The Impact of Preemption in the NFL Concussion Litigation

30 Pages Posted: 2 Jun 2013 Last revised: 4 Dec 2013

See all articles by Kelly Heard

Kelly Heard

University of Miami - University of Miami Law Review

Date Written: November 25, 2013


In recent years, a concussion epidemic has plagued the NFL. The tragic suicides of former NFL players have thrust the devastating impacts of multiple concussions to the forefront of "America’s Sport" and have threatened the very essence of the game. As a result, on July 17, 2012, some eighty-one concussion lawsuits against the NFL involving 2,200 former players were consolidated into "one mega suit," In re National Football League Players’ Concussion Injury Litigation. In their complaint, the former players alleged that the NFL fraudulently concealed the severe long-term effects of concussions in football. On August 29, 2013, the former players and the NFL reached a proposed settlement (which is pending approval) whereby the NFL must pay $765 million for medical benefits and injury compensation for the former players, research, and litigation costs.

This comment analyzes why the United States District Court for the Eastern District of Pennsylvania would have been poised to grant the NFL’s motion to dismiss the former players' complaint had the parties not reached a proposed settlement. Furthermore, this comment discusses how Section 301 of the Labor Management Relations Act would likely have preempted the former players' state-law claims. Because the former players’ state-law claims were inextricably intertwined with the collective bargaining agreements — and thus would require interpretation of the collective bargaining agreements for adjudication — federal law would have preempted the state-law claims. This comment also analyzes the proposed settlement and explains why future concussion lawsuits filed against the NFL will likely be dismissed due to the NFL's same preemption arguments. Finally, this comment suggests courses the NFL may pursue to recover from the concussion epidemic and recommends further congressional action to assist the NFL in such endeavors.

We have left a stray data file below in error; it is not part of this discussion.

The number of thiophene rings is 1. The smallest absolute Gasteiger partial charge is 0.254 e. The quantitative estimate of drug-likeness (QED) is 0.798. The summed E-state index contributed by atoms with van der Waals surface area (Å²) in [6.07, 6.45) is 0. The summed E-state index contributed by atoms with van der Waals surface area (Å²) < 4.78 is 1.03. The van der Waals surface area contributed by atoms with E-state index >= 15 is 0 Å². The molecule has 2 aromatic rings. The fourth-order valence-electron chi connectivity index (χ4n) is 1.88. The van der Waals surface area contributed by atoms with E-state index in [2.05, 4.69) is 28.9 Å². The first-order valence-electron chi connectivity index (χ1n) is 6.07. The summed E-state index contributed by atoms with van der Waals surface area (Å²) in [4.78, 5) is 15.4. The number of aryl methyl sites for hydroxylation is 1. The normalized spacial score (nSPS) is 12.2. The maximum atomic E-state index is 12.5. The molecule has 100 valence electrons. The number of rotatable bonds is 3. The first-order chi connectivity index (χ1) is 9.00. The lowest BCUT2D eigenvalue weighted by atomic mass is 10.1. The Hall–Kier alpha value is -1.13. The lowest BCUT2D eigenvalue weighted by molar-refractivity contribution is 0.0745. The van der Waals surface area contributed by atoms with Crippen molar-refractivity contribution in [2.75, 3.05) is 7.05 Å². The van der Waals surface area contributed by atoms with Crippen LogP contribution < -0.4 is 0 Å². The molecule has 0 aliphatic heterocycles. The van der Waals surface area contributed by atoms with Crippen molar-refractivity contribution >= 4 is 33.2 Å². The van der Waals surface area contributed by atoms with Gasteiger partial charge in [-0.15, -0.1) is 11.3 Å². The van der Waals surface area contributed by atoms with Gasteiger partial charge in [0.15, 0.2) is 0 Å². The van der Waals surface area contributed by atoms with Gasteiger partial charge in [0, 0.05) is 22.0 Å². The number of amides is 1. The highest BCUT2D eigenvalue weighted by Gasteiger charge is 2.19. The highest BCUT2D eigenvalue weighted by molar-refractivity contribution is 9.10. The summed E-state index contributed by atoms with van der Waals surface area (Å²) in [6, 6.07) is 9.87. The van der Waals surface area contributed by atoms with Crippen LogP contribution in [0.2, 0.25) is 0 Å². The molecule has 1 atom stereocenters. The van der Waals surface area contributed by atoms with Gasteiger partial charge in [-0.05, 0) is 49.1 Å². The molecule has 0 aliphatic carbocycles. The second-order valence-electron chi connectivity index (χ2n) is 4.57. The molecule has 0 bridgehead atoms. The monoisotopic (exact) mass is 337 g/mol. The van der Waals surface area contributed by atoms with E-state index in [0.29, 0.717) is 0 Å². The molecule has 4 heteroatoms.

Keywords: University of Miami Law Review, University of Miami, Miami Law, Miami Law Review, In re National Football League Players’ Concussion Injury Litigation, National Football League, NFL, football, concussions, Labor Management Relations Act, Section 301, LMRA, preemption, collective bargaining

Suggested Citation

Heard, Kelly, The Impact of Preemption in the NFL Concussion Litigation (November 25, 2013). University of Miami Law Review, Vol. 68, No. 1, 2013, Available at SSRN:

Kelly Heard (Contact Author)

University of Miami - University of Miami Law Review ( email )

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